In my company the policy is: manual flight, manual thrust.
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Old 24th Nov 2019, 09:13
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As it should be. In airlines that mandate SOPs for full time A/T at all times in route flying ( BA for example ,all types except B744)
The crews never fly the aircraft ‘manually, Manual flying defined as manual control of flight path and speed.
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Old 24th Nov 2019, 14:23
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Originally Posted by 390cruise View Post
The great mystery........

why would anyone turn the auto thrust off?
Manual skill retention.
Because no pilot hunts for the right power, more, less, more, less, more, less, more, less, than a/t's do in gusty or thermal conditions.
Does anyone have stable power criteria in their SOP's for Airbus' with the A/T on? The A/T's do power corrections no pilot is allowed to do using manual thrust, like idle at 350', because it's gotten tired of being 8 kts fast. No pilot would make that drastic an adjustment.
s
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Old 24th Nov 2019, 17:57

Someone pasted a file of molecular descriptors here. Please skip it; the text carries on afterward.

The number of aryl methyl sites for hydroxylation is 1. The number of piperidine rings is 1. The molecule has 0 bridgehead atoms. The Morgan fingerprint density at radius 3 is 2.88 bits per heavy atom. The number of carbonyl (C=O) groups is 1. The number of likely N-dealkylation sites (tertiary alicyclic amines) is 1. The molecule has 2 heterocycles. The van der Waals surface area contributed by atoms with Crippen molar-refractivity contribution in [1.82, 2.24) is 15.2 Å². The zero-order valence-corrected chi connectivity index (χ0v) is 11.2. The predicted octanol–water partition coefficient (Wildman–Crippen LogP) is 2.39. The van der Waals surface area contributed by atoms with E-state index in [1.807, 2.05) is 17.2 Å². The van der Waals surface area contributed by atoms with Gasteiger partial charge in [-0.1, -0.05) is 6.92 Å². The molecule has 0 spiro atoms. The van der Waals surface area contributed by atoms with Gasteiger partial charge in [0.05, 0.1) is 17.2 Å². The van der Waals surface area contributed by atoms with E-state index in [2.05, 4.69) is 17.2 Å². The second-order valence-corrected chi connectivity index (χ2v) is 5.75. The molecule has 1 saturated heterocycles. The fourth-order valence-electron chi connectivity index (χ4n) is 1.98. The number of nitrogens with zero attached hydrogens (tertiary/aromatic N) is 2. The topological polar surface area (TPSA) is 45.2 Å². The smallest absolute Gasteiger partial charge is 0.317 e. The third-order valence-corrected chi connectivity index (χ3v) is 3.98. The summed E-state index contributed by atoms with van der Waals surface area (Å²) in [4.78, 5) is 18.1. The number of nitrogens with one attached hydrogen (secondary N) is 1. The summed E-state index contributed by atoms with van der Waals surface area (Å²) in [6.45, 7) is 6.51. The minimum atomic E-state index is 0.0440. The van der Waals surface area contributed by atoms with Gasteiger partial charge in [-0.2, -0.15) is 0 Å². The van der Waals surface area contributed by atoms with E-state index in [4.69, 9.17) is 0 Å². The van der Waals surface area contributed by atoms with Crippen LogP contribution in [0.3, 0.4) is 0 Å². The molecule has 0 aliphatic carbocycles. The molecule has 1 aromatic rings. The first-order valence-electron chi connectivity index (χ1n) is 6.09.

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Originally Posted by 390cruise View Post
The great mystery........

why would anyone turn the auto thrust off?
On AVHerald some commentators say moving the TL to idle causes the A/T to disengage. Others disagree. Which is it?
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Old 24th Nov 2019, 18:11
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Originally Posted by cwatters View Post
On AVHerald some commentators say moving the TL to idle causes the A/T to disengage. Others disagree. Which is it?
The idlers have it correct.
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Old 24th Nov 2019, 21:53
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Originally Posted by PH-TIM View Post
In my company the policy is: manual flight, manual thrust.
A sensible pro-active company.
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Old 24th Nov 2019, 22:25
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Originally Posted by CDRW View Post
A sensible pro-active company.
Agreed. Would much rather fly for (or on) that airline, than some of the others that treat manual flight as though itís some degraded level of safety.
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Old 24th Nov 2019, 22:32
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Originally Posted by misd-agin View Post
Manual skill retention.
Because no pilot hunts for the right power, more, less, more, less, more, less, more, less, than a/t's do in gusty or thermal conditions.
Does anyone have stable power criteria in their SOP's for Airbus' with the A/T on? The A/T's do power corrections no pilot is allowed to do using manual thrust, like idle at 350', because it's gotten tired of being 8 kts fast. No pilot would make that drastic an adjustment.
s
Somebody at my company raised the question of the AT going to idle below 1000ft. I believe our training departmentís answer was that it was ok. I have my doubts though. In times like those, I curse Airbusí design of the autothrust.